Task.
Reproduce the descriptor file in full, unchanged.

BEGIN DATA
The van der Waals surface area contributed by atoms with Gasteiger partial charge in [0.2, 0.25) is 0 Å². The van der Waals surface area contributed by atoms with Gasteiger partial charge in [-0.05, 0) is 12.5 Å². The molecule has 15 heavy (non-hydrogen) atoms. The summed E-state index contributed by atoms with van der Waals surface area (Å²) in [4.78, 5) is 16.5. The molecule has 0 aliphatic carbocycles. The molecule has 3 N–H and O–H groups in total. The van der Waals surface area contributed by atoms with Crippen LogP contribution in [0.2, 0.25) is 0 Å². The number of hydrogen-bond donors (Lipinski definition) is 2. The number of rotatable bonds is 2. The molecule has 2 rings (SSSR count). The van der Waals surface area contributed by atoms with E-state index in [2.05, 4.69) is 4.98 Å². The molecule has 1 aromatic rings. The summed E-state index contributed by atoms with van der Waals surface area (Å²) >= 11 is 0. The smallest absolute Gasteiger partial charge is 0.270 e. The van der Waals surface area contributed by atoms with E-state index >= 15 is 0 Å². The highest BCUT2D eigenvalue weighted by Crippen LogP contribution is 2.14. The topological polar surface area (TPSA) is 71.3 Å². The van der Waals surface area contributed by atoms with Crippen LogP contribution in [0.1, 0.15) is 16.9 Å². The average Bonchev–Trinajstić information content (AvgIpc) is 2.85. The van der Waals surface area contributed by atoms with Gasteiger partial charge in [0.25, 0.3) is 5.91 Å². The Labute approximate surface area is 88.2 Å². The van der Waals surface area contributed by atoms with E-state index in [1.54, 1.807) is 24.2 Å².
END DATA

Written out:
The van der Waals surface area contributed by atoms with Gasteiger partial charge in [0.2, 0.25) is 0 Å². The van der Waals surface area contributed by atoms with Gasteiger partial charge in [-0.05, 0) is 12.5 Å². The molecule has 15 heavy (non-hydrogen) atoms. The summed E-state index contributed by atoms with van der Waals surface area (Å²) in [4.78, 5) is 16.5. The molecule has 0 aliphatic carbocycles. The molecule has 3 N–H and O–H groups in total. The van der Waals surface area contributed by atoms with Crippen LogP contribution in [0.2, 0.25) is 0 Å². The number of hydrogen-bond donors (Lipinski definition) is 2. The number of rotatable bonds is 2. The molecule has 2 rings (SSSR count). The van der Waals surface area contributed by atoms with E-state index in [2.05, 4.69) is 4.98 Å². The molecule has 1 aromatic rings. The summed E-state index contributed by atoms with van der Waals surface area (Å²) >= 11 is 0. The smallest absolute Gasteiger partial charge is 0.270 e. The van der Waals surface area contributed by atoms with E-state index >= 15 is 0 Å². The highest BCUT2D eigenvalue weighted by Crippen LogP contribution is 2.14. The topological polar surface area (TPSA) is 71.3 Å². The van der Waals surface area contributed by atoms with Crippen LogP contribution in [0.1, 0.15) is 16.9 Å². The average Bonchev–Trinajstić information content (AvgIpc) is 2.85. The van der Waals surface area contributed by atoms with Gasteiger partial charge in [0.25, 0.3) is 5.91 Å². The Labute approximate surface area is 88.2 Å². The van der Waals surface area contributed by atoms with E-state index in [1.54, 1.807) is 24.2 Å².